STOCKTON, Calif. (KTXL) — Trees that were planted in Stockton have been uprooted or damaged at its city’s parks by alleged vandals, according to a city council member. 

Stockton City Councilmember Kimberly Warmsley shared photos from her Facebook account that shows damage to trees at the city’s parks. Mattie Harrell Park, Van Buskirk and Brotherhood Park were among the parks where the trees were planted, according to Warmsley’s post. 

“Unfortunately, in the last few months we have seen a surge in either of the trees being vandalized, uprooted, or flat out removed from the park,” Warmsley said in her post. “I am disappointed in seeing this happen, hearing that this is happening and knowing it has occurred more than a few times.” 

“Our parks are our investments and gems in our community,” she continued. “It is up to all of us to protect our investment and community jewels. Let’s be proactive in preserving our parks, cleaning our parks, and reporting things when you see that things are happening.”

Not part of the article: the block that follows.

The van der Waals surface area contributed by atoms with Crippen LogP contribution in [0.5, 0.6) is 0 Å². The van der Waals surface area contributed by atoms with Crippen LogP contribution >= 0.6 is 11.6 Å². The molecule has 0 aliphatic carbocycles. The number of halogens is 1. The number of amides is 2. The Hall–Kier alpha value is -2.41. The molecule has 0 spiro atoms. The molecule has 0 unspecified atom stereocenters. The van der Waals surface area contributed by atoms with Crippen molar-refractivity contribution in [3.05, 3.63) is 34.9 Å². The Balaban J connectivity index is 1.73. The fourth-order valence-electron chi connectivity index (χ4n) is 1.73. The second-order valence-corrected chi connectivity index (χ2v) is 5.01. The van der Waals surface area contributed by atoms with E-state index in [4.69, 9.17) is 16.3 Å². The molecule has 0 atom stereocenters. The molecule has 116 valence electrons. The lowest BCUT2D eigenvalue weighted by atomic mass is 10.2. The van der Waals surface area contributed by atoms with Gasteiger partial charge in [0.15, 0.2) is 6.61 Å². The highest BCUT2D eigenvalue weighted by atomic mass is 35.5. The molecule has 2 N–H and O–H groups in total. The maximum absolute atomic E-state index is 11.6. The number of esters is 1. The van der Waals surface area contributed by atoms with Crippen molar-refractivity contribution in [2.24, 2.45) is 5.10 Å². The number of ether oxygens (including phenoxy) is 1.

After looking at the damage, Warmsley said she’s pledging $500 to replace the trees and reinvest in the project. Warmsley is a Stockton native and currently serving her first term for Stockton’s District 6.

In June 2020, the city of Stockton was awarded $10.8 million from the state for a Transformative Climate Communities grant. Part of the funding went to the city’s Urban Forest Renovation Project, which had community groups plant approximately 1,750 trees and remove tree stumps in south Stockton. The project started in 2021 and is expected to end around 2023. 

One of the city’s partners is the Promotores Unidas para Education National de Tecnologias Sostenibles (PUENTES), which led a project in Stockton named the San Joaquin County Urban Tree Canopy Revival (SJCUTCR) project. 

The goal of the project was to plant over 1,200 trees in disadvantaged communities in Stockton.